HIV infection does not raise risk of cervical cancer

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HIV infection does not raise risk of cervical cancer
HIV infection does not raise risk of cervical cancer

Women with human immunodeficiency virus (HIV) who have normal Papanicolaou (Pap) test results and who test negative for oncogenic human papillomavirus (HPV) were not shown to have a greater risk of cervical cancer than HIV-negative women through 5 years of follow-up in a recent study.

In March 2012, the United States Preventive Services Task Force revised its guidelines for cervical cancer screening in HIV-negative women aged 30 years and older, increasing the suggested interval between Pap tests from 3 years to 5 years if the woman has normal cervical cytology (Pap test) results and is oncogenic-HPV-negative. Whether a 3-year or 5-year screening interval could be applied to HIV-positive women who are cytologically normal and oncogenic-HPV-negative is unknown, but the question was explored in a study of 420 women with HIV and 279 without.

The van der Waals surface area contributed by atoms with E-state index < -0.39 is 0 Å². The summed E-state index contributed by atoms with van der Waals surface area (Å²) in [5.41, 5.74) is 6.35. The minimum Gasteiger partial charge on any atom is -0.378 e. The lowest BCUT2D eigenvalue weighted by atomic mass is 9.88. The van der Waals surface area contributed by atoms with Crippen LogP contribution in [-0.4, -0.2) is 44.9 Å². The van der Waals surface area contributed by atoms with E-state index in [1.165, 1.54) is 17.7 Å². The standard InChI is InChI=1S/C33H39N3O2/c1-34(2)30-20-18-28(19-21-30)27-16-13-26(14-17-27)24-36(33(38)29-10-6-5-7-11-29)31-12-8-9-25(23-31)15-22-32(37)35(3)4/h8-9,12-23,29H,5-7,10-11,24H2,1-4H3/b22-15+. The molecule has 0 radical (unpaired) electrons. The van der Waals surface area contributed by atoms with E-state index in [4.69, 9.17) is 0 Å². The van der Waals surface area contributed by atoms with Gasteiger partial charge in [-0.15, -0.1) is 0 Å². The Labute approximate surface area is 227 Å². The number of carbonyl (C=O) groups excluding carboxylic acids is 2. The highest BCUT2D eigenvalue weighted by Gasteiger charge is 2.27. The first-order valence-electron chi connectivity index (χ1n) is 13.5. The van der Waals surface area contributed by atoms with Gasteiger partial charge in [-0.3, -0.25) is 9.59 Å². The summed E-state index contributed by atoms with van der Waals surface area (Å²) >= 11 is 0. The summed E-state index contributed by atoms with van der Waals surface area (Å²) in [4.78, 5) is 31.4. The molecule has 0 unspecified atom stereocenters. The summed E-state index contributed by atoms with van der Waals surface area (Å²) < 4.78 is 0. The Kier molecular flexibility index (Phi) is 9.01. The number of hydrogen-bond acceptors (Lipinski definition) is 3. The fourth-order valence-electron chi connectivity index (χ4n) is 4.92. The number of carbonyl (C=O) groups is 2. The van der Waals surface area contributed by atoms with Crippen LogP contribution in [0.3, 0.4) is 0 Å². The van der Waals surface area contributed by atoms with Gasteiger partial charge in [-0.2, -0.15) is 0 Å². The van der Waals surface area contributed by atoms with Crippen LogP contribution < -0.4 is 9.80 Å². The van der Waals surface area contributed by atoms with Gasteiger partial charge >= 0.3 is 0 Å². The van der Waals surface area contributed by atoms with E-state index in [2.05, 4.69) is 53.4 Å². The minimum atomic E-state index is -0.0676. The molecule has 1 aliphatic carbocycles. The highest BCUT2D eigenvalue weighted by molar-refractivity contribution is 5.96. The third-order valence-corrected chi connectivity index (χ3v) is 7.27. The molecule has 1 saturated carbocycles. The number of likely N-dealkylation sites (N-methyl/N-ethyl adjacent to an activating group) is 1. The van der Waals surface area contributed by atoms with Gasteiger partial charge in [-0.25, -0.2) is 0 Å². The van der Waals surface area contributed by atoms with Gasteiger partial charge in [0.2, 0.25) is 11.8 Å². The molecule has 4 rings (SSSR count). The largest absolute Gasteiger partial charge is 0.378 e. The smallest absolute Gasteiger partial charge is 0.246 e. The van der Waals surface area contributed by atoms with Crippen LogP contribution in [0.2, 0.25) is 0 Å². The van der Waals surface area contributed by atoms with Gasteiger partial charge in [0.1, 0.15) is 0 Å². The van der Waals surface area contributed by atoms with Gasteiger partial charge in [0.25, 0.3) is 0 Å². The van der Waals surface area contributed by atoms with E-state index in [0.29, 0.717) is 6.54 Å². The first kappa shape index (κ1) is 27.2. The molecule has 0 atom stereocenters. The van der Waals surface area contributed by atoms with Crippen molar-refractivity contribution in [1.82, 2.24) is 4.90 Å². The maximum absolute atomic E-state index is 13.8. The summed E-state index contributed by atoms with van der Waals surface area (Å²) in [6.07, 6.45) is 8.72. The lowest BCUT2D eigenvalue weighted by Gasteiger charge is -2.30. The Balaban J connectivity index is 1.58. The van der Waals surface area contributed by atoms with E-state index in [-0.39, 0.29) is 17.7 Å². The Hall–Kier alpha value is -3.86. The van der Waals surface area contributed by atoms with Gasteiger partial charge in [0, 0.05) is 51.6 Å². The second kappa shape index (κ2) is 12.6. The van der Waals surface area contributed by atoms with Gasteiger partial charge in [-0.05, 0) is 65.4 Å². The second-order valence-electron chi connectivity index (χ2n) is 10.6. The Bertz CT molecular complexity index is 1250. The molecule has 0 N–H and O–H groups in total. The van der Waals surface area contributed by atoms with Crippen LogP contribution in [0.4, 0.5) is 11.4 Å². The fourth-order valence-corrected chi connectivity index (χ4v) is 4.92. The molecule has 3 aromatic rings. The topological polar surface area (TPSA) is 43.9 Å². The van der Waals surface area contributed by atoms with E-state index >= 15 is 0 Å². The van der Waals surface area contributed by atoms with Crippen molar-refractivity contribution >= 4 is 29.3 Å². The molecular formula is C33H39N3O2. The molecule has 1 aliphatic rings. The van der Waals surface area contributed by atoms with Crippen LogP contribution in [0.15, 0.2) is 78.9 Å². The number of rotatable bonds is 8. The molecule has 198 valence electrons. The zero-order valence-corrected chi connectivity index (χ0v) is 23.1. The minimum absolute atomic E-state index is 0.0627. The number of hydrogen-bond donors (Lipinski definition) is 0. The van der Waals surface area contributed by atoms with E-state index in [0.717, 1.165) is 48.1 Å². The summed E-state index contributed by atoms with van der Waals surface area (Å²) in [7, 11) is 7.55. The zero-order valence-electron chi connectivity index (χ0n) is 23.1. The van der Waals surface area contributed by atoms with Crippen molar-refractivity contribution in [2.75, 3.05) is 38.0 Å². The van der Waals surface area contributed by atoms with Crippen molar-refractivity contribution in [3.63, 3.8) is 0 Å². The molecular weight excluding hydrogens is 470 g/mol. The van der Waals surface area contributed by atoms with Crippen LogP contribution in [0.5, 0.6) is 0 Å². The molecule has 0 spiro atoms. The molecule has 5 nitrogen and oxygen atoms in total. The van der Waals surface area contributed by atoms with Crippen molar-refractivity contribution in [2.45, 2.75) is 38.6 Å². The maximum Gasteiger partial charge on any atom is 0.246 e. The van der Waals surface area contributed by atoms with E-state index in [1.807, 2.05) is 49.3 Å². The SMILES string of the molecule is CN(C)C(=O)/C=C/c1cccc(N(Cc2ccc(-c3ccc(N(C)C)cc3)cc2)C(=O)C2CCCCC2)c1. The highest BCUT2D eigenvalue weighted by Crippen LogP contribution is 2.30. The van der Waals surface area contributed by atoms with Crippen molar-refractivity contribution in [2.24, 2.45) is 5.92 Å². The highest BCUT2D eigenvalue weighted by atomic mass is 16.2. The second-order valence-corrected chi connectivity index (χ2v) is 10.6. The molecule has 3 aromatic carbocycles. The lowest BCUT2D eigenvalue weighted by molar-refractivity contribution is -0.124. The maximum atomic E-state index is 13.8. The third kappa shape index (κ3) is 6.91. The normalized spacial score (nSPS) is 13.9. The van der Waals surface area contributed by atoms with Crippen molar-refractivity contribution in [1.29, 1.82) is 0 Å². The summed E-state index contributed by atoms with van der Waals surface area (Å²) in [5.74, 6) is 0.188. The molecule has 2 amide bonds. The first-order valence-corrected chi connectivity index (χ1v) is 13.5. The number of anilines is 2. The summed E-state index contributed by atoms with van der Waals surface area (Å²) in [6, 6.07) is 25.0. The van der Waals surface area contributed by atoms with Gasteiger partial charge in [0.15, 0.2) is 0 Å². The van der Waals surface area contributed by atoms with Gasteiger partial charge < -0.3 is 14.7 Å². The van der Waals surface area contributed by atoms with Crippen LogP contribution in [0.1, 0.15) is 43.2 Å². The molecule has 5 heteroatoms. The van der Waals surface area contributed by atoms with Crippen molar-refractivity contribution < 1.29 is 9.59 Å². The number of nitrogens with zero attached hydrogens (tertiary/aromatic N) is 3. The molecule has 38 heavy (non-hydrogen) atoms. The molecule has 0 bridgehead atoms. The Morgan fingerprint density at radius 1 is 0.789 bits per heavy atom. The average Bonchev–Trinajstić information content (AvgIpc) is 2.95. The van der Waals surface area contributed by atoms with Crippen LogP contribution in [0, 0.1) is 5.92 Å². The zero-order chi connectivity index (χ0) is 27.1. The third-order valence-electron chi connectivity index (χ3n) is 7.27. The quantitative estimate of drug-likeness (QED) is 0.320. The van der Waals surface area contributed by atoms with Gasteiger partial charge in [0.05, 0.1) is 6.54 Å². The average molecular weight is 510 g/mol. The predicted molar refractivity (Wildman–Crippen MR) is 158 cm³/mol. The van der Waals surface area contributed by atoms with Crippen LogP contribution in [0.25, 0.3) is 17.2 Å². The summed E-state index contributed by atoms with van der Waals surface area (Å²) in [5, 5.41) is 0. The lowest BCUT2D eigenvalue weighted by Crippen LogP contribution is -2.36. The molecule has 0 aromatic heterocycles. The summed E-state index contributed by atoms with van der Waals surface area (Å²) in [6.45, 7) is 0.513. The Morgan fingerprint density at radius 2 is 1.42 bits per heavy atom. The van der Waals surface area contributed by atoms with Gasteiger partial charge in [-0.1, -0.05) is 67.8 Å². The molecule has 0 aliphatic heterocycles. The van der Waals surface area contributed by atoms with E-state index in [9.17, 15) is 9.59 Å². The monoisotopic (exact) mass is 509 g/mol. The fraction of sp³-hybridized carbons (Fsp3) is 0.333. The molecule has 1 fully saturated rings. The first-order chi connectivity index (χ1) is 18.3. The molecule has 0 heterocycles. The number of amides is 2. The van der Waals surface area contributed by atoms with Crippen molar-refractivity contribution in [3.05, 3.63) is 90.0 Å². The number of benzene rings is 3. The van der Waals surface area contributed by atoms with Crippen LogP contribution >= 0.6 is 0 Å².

The women were studied to determine the risk of cervical precancer or cancer defined cytologically (high-grade squamous intraepithelial lesions or greater [HSIL+]) or histologically (cervical intraepithelial neoplasia 2 or greater [CIN-2+]). All participants had normal cervical cytology upon study enrollment, which took place from October 2001 through September 2002, with follow-up through April 2011. During that time the women underwent semiannual Pap testing and, if indicated, cervical biopsy.

At the 5-year mark, the cumulative incidence of HSIL+ and CIN-2+ was similar between the HIV-positive and HIV-negative women. No oncogenic HPV was detected in 369 (88%) of the HIV-infected patients or in 255 (91%) of the HIV-negative patients.

Data from four of the six clinical sites involved in the study revealed the 5-year cumulative incidence of HSIL+ to be 0.3% for the HIV-positive women and 0.4% for the HIV-negative group. Nine cases of CIN-2+ in 219 HIV-positive women and six cases in 145 HIV-negative women translated to a cumulative incidence of 5% in each group (JAMA. 2012;308[4]:362-369).

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